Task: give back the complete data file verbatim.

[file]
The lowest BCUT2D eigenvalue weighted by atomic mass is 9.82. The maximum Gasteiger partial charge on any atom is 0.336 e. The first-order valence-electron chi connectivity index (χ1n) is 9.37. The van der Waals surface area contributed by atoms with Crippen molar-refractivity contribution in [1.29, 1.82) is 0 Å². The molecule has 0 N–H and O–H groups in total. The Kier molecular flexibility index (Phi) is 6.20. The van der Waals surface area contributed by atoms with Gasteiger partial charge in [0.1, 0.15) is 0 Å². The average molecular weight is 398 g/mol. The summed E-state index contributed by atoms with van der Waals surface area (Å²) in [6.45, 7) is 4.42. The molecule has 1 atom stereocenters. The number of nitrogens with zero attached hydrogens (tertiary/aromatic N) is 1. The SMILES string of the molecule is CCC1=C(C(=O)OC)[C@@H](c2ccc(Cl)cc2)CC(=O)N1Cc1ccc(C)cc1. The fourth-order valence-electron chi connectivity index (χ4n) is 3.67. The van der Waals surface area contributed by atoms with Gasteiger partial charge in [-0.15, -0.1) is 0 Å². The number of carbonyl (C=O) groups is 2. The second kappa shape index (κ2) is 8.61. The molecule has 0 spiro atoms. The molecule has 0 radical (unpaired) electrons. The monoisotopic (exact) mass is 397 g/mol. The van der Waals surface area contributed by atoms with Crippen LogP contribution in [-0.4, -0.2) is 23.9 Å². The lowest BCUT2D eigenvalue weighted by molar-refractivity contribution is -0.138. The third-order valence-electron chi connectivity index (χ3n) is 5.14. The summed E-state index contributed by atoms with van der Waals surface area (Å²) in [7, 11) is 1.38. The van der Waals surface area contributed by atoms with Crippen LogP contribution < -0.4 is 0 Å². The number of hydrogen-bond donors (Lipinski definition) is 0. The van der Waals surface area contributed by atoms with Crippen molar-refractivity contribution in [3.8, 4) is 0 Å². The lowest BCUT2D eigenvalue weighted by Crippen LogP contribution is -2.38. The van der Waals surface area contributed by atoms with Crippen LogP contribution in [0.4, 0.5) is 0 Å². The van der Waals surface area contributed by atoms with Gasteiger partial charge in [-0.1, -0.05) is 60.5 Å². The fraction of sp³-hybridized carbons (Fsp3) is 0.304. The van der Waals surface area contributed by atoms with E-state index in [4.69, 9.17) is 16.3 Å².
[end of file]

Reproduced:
The lowest BCUT2D eigenvalue weighted by atomic mass is 9.82. The maximum Gasteiger partial charge on any atom is 0.336 e. The first-order valence-electron chi connectivity index (χ1n) is 9.37. The van der Waals surface area contributed by atoms with Crippen molar-refractivity contribution in [1.29, 1.82) is 0 Å². The molecule has 0 N–H and O–H groups in total. The Kier molecular flexibility index (Phi) is 6.20. The van der Waals surface area contributed by atoms with Gasteiger partial charge in [0.1, 0.15) is 0 Å². The average molecular weight is 398 g/mol. The summed E-state index contributed by atoms with van der Waals surface area (Å²) in [6.45, 7) is 4.42. The molecule has 1 atom stereocenters. The number of nitrogens with zero attached hydrogens (tertiary/aromatic N) is 1. The SMILES string of the molecule is CCC1=C(C(=O)OC)[C@@H](c2ccc(Cl)cc2)CC(=O)N1Cc1ccc(C)cc1. The fourth-order valence-electron chi connectivity index (χ4n) is 3.67. The van der Waals surface area contributed by atoms with Gasteiger partial charge in [-0.15, -0.1) is 0 Å². The number of carbonyl (C=O) groups is 2. The second kappa shape index (κ2) is 8.61. The molecule has 0 spiro atoms. The molecule has 0 radical (unpaired) electrons. The monoisotopic (exact) mass is 397 g/mol. The van der Waals surface area contributed by atoms with Crippen LogP contribution in [-0.4, -0.2) is 23.9 Å². The lowest BCUT2D eigenvalue weighted by molar-refractivity contribution is -0.138. The third-order valence-electron chi connectivity index (χ3n) is 5.14. The summed E-state index contributed by atoms with van der Waals surface area (Å²) in [7, 11) is 1.38. The van der Waals surface area contributed by atoms with Crippen LogP contribution < -0.4 is 0 Å². The number of hydrogen-bond donors (Lipinski definition) is 0. The van der Waals surface area contributed by atoms with Crippen molar-refractivity contribution in [3.8, 4) is 0 Å². The lowest BCUT2D eigenvalue weighted by Crippen LogP contribution is -2.38. The van der Waals surface area contributed by atoms with Crippen LogP contribution in [0.4, 0.5) is 0 Å². The van der Waals surface area contributed by atoms with Gasteiger partial charge in [-0.1, -0.05) is 60.5 Å². The fraction of sp³-hybridized carbons (Fsp3) is 0.304. The van der Waals surface area contributed by atoms with E-state index in [4.69, 9.17) is 16.3 Å².